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CEO ends his office’s lease in Virginia: ‘Remote work is the future'

“We very quickly decided this is what we have to do to adapt."
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Posted at 1:58 PM, Mar 02, 2021
and last updated 2021-03-02 15:58:57-05

HENRICO COUNTY, Va. — More companies are embracing long-term or permanent remote work as they forgo brick and mortar locations for a virtual work life.

Aquent, a creative talent staffing agency, announced plans to allow leases at 35 of their offices in North America to expire.

Sarah-Tyler Moore, the agency’s Mid-Atlantic director, supported the company’s decision not to return to their Forest Avenue location in Henrico’s West End.

“Amongst the people who were actually coming into the office, I would say most people were doing one to two days remotely anyway, so it certainly was a jump for us,” Moore explained. “We very quickly decided this is what we have to do to adapt, to be able to still take care of our clients and talents, and now we are all fully remotely.”

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Aquent moved toward a virtual workforce during the height of the pandemic to help stop the spread of the coronavirus.

Virginia Gov. Ralph Northam continued to strongly encourage businesses to allow their employees to telework during the pandemic if they can do so.

Major companies like Amazon, Facebook, and Capital One have already committed non-essential employees to work from home until this Summer.

Aquent CEO John Chuang chose to allow his employees to work remotely to eliminate geographic barriers and increase opportunities for workers.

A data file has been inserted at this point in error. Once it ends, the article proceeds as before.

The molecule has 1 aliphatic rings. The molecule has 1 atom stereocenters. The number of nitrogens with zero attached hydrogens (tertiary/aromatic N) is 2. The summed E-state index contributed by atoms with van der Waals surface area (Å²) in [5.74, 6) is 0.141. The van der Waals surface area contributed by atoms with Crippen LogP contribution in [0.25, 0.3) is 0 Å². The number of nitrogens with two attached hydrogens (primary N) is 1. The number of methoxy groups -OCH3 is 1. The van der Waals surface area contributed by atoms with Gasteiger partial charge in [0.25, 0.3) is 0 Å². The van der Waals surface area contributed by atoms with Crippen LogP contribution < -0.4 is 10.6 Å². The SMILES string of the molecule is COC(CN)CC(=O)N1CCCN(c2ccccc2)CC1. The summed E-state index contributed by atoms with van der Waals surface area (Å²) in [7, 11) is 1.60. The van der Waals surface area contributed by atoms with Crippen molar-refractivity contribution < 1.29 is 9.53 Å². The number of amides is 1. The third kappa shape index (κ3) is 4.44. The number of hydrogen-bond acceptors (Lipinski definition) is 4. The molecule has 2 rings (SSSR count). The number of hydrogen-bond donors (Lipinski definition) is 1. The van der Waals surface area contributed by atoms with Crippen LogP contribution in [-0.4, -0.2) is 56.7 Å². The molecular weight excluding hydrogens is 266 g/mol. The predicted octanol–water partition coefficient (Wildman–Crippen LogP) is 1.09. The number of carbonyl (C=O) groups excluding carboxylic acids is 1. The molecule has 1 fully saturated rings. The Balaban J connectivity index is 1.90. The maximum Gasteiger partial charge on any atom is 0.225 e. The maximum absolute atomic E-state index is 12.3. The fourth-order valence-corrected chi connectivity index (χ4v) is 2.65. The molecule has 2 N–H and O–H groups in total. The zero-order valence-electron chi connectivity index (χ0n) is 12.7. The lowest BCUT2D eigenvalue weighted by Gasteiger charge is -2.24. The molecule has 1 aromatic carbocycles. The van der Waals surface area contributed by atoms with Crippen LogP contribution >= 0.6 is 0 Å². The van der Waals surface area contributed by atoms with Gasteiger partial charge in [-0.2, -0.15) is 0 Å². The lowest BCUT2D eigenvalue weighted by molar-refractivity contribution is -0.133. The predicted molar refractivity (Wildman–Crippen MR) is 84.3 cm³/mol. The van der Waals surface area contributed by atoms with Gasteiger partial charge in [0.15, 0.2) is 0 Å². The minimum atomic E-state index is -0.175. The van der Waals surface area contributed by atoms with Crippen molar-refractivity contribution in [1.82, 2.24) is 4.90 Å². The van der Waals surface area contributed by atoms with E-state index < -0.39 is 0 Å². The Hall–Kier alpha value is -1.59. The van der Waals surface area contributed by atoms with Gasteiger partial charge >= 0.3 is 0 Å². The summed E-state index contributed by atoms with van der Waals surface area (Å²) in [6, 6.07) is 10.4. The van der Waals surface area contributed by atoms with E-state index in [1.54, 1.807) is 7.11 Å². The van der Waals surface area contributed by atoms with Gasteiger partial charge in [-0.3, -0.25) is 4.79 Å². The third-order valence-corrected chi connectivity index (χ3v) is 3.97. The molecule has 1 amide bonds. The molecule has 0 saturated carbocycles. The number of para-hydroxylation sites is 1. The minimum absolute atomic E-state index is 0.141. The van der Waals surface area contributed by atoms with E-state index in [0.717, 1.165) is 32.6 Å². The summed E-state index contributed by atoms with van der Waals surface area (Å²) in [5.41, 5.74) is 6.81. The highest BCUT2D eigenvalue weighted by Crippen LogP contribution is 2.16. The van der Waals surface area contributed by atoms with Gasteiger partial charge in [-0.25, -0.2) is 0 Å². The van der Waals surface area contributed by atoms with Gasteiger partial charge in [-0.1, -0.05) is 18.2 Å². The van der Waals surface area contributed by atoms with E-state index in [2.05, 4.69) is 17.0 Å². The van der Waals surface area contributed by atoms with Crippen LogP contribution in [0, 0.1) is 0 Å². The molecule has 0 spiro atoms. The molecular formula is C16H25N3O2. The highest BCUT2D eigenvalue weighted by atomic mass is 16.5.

“I’ve actually gone to know so many people in our organization through working remotely that truthfully I don’t think I would reach out to if we weren’t in this pandemic world,” Moore stated.

However, Senior Economic Advisor Spencer Levy pushed back at the notion that more companies will choose virtual versus face-to-face work. Levy also serves as chairman of Americas Research at CBRE, the world’s largest commercial real estate company.

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“I certainly respect companies that make different choices,” he explained. “Most of the companies are going to make the choice to go back to the office.”

Levy said more CEOs are admitting that long-term remote work isn’t sustainable from a productivity standpoint. Levy described the use of office space as a want, and not a need for most companies.

“[Offices] make employees more productive and help you attract and retain talent. It allows you to create the company culture that you want. It allows you to learn the soft skills from communication to networking that you need to advance. Those things aren’t going to change,” Levy stated.

Some health experts have highlighted the burden of back-to-back online meetings, which is often referred to as “Zoom fatigue.” Humans are social animals that crave and need face-to-face interaction, they argued.

Moore believed the benefits of online work outweigh the challenges, especially as a mother.

“I have been able to, as a working mom, go get my kid from daycare a little later since I'm not as far away,” she explained.

Aquent also hired ahead of culture and community tasked with ensuring their employees are engaged with one another even while working virtually.

“We have all kinds of fun book clubs. We’ve done a cooking night and we were able to still connect together even though we are remote,” Moore said.

This story was first published by Brendan King at WTVR.